At 6 am on a misty December morning, I was walking through Assam’s Hollongapar Gibbon Sanctuary, looking for a group of capped langurs. For the next five months, I would be following two troops, trying to understand their behaviour and diet selection as a part of my master’s dissertation, but today they were being extremely elusive. Just when I was about to walk away, I heard rustling in the canopy. A capped langur was waking from its slumber. Curled underneath it, was another, and then another. As the sun rose, 15 langurs emerged from the tree I had been walking under — all snuggled together in small groups to keep warm, and perfectly still in a high, dense canopy.
The capped langur (Trachypithecus pileatus) is a brightly coloured, tree-dwelling, long-tailed primate found in the forests of Northeast India, Burma, Bhutan and Bangladesh. Their distinctive tuft of dark hair, sticking out of the forehead makes it look like it is wearing a cap. They have black faces and orange to buff-coloured bodies.
Most primate species like the hoolock gibbon are only found within the confines of the forest, the capped langurs, however, are found both inside the forest and on the fringes. Being naturally gregarious, they always tend to look for newer food trees within and outside the forest.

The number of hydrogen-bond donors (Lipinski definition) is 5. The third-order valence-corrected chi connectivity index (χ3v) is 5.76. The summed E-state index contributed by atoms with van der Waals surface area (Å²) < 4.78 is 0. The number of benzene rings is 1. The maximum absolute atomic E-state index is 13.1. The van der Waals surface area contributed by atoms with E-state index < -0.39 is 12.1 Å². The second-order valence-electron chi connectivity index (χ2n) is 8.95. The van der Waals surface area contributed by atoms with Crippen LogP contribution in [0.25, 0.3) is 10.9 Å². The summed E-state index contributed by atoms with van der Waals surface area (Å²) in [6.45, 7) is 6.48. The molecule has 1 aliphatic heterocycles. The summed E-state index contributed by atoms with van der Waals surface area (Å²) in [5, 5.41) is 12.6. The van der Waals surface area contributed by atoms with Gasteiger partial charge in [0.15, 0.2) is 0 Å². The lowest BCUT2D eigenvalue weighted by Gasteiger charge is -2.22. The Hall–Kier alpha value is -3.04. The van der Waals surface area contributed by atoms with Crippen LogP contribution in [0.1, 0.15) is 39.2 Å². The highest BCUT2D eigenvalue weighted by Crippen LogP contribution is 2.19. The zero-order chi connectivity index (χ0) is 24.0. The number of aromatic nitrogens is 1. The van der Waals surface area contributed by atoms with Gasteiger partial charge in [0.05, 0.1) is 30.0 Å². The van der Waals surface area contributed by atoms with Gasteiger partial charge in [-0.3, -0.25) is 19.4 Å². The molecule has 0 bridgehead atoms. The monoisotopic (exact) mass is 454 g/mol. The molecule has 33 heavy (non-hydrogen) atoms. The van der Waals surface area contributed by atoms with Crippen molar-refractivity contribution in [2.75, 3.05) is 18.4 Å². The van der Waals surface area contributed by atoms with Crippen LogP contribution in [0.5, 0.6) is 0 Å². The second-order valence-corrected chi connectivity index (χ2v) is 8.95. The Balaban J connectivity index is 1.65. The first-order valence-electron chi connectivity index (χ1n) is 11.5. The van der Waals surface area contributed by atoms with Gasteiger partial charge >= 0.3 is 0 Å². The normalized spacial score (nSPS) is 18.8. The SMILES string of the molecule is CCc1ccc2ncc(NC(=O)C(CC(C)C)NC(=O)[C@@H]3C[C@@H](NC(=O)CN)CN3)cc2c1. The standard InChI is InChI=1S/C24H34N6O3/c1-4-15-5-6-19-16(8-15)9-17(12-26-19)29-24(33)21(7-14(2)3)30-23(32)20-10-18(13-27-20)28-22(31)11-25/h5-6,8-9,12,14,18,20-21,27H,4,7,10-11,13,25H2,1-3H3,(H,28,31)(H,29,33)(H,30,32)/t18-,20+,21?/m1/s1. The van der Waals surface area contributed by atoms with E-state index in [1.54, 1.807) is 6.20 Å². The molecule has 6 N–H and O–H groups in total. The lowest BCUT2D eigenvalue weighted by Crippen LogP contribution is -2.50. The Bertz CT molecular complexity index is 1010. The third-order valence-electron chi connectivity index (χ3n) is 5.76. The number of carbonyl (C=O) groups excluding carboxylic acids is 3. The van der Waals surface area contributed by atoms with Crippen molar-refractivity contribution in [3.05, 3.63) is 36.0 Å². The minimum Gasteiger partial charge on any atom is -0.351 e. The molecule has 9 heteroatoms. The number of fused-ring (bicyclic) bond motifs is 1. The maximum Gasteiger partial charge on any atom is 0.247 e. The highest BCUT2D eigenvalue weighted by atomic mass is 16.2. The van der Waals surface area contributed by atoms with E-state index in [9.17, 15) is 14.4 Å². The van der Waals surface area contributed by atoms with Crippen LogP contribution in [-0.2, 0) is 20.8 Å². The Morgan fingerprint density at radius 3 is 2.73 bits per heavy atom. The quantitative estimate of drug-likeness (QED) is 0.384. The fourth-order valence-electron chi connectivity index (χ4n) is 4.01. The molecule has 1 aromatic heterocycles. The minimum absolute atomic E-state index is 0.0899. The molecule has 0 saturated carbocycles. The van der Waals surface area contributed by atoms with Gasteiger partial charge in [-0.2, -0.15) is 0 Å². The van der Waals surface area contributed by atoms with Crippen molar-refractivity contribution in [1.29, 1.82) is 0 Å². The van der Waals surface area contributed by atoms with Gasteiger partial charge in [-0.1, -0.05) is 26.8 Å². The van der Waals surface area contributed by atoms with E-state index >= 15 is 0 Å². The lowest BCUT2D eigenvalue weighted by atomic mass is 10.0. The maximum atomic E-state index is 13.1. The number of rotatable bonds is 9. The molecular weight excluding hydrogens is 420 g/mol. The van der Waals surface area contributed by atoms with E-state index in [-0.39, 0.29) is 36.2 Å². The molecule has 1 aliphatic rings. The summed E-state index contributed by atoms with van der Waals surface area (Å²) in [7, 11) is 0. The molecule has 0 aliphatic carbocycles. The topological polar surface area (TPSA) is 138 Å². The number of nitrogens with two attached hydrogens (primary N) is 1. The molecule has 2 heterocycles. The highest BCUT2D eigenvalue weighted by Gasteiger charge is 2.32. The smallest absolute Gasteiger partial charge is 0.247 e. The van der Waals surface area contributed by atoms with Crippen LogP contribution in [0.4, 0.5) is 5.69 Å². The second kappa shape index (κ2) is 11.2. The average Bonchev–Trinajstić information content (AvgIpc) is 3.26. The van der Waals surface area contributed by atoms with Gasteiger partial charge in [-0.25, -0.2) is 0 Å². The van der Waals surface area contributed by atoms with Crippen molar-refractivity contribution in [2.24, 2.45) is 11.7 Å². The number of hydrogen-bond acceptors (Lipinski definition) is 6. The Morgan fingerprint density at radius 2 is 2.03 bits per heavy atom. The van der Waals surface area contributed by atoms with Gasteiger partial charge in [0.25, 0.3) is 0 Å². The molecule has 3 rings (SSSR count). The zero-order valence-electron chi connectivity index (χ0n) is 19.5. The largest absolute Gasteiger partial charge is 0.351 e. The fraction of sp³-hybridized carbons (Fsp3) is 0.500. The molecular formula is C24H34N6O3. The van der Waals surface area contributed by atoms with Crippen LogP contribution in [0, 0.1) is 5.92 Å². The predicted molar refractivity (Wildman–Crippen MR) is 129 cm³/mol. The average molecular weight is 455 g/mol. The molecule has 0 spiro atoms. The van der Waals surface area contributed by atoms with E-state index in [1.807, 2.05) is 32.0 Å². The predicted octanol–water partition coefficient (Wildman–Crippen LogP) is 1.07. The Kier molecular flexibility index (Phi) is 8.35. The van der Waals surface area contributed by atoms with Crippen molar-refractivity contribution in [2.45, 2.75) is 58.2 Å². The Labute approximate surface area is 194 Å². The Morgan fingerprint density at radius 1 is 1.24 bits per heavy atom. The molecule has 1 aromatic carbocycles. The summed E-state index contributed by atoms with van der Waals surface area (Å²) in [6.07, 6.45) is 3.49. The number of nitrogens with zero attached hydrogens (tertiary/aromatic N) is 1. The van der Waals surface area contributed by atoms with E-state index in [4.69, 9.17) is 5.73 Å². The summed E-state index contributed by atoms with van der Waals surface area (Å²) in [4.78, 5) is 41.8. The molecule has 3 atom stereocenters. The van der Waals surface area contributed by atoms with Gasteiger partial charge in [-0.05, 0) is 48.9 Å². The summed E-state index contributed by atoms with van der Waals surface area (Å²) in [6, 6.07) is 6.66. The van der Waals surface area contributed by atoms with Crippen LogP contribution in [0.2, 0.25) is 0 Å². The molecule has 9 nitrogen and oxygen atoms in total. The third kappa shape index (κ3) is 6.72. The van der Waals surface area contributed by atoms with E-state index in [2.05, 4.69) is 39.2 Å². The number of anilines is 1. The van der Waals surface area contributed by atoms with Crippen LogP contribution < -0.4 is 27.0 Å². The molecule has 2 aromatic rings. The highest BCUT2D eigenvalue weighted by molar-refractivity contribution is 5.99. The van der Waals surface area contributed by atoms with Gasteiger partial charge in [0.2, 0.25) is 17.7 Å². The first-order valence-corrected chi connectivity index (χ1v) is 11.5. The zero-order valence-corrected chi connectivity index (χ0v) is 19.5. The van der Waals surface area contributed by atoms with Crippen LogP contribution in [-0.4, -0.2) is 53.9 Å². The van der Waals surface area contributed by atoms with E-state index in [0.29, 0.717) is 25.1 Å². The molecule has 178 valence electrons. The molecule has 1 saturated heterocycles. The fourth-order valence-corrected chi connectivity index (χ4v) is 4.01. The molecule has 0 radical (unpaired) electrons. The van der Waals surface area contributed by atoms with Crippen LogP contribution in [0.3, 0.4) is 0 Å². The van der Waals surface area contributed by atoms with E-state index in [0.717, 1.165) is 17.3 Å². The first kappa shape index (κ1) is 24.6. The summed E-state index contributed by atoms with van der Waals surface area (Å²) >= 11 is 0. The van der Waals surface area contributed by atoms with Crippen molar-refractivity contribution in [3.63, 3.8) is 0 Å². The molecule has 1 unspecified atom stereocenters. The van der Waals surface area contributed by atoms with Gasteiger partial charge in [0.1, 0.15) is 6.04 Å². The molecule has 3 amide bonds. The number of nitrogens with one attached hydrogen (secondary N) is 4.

This also makes them more vulnerable. In the last three decades, there has been a 30 per cent decline in their population and they have been placed in the ‘Vulnerable’ category by IUCN.
Primates as a group are directly affected by habitat fragmentation and habitat loss. The arboreal nature of these animals limits their movement if the connectivity in the forest is disrupted. Capped langurs face perennial threats due to habitat loss and degradation, habitat fragmentation, hunting, and onset of invasive species.
Habitat loss and degradation
It is widely recognised that the most critical factor endangering primate populations is habitat destruction. Loss of habitats in primate home ranges is a matter of grave concern. Studies have established that primates are important seed dispersers in a rainforest and their movement and foraging patterns greatly affect the structure of the forest. Conversely, the survival of primates in a forest is highly dependent on the availability of foraging trees. For frugivorous or fruit-eating species like the lion-tailed macaque and for folivores or leaf-eating species like the capped langur, abundance of foraging trees in the forest is crucial for their survival.
Constant pressures exerted by human beings on forests are a cause for concern. Timber extraction by commercial interests, illegal mining and resource extraction activities are some of the factors driving habitat destruction in forests. Moreover, the extraction of non-timber forest products, selective logging, and other forms of resource utilisation cause disturbance to primate populations residing in these forests.
In Assam, an entire population of capped langurs and other primates were eliminated due to forest destruction during the 1970s and 1980s in forests of Gohpur, Gali, Nambor, Diphu, Doyang and Rengma.